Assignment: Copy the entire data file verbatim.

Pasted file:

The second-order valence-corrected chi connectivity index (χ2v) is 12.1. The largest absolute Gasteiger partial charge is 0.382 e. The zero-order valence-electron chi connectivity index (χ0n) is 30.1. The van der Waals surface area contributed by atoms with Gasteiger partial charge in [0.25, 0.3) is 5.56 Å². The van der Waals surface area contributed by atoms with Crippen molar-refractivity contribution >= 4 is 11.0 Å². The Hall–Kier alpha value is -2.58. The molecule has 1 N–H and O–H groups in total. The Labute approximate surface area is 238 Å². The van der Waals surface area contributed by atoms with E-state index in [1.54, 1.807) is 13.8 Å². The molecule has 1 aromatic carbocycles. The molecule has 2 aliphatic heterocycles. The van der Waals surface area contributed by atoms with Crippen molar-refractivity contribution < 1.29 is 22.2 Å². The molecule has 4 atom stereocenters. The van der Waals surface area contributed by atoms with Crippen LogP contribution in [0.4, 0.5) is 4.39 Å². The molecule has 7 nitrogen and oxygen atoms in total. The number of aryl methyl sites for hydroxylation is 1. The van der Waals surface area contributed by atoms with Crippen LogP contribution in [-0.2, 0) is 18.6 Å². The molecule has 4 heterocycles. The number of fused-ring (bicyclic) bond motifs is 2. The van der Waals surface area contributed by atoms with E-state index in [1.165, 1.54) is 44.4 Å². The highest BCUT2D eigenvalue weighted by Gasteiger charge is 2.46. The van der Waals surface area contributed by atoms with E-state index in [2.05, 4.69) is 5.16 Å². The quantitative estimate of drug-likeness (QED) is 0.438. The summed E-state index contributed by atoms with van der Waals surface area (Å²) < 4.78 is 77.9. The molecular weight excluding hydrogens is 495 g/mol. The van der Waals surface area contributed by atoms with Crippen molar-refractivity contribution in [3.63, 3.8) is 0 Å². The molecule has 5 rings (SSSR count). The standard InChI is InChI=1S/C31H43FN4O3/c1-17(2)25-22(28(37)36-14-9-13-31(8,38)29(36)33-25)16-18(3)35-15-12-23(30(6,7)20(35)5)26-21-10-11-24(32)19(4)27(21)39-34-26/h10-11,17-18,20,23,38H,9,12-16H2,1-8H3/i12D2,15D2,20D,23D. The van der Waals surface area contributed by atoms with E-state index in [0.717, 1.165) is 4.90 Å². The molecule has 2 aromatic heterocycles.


The second-order valence-corrected chi connectivity index (χ2v) is 12.1. The largest absolute Gasteiger partial charge is 0.382 e. The zero-order valence-electron chi connectivity index (χ0n) is 30.1. The van der Waals surface area contributed by atoms with Gasteiger partial charge in [0.25, 0.3) is 5.56 Å². The van der Waals surface area contributed by atoms with Crippen molar-refractivity contribution >= 4 is 11.0 Å². The Hall–Kier alpha value is -2.58. The molecule has 1 N–H and O–H groups in total. The Labute approximate surface area is 238 Å². The van der Waals surface area contributed by atoms with E-state index in [1.54, 1.807) is 13.8 Å². The molecule has 1 aromatic carbocycles. The molecule has 2 aliphatic heterocycles. The van der Waals surface area contributed by atoms with Crippen molar-refractivity contribution < 1.29 is 22.2 Å². The molecule has 4 atom stereocenters. The van der Waals surface area contributed by atoms with Crippen LogP contribution in [0.4, 0.5) is 4.39 Å². The molecule has 7 nitrogen and oxygen atoms in total. The number of aryl methyl sites for hydroxylation is 1. The van der Waals surface area contributed by atoms with Crippen LogP contribution in [-0.2, 0) is 18.6 Å². The molecule has 4 heterocycles. The number of fused-ring (bicyclic) bond motifs is 2. The van der Waals surface area contributed by atoms with E-state index in [1.165, 1.54) is 44.4 Å². The highest BCUT2D eigenvalue weighted by Gasteiger charge is 2.46. The van der Waals surface area contributed by atoms with E-state index in [2.05, 4.69) is 5.16 Å². The quantitative estimate of drug-likeness (QED) is 0.438. The summed E-state index contributed by atoms with van der Waals surface area (Å²) < 4.78 is 77.9. The molecular weight excluding hydrogens is 495 g/mol. The van der Waals surface area contributed by atoms with Crippen molar-refractivity contribution in [3.63, 3.8) is 0 Å². The molecule has 5 rings (SSSR count). The standard InChI is InChI=1S/C31H43FN4O3/c1-17(2)25-22(28(37)36-14-9-13-31(8,38)29(36)33-25)16-18(3)35-15-12-23(30(6,7)20(35)5)26-21-10-11-24(32)19(4)27(21)39-34-26/h10-11,17-18,20,23,38H,9,12-16H2,1-8H3/i12D2,15D2,20D,23D. The van der Waals surface area contributed by atoms with E-state index in [0.717, 1.165) is 4.90 Å². The molecule has 2 aromatic heterocycles.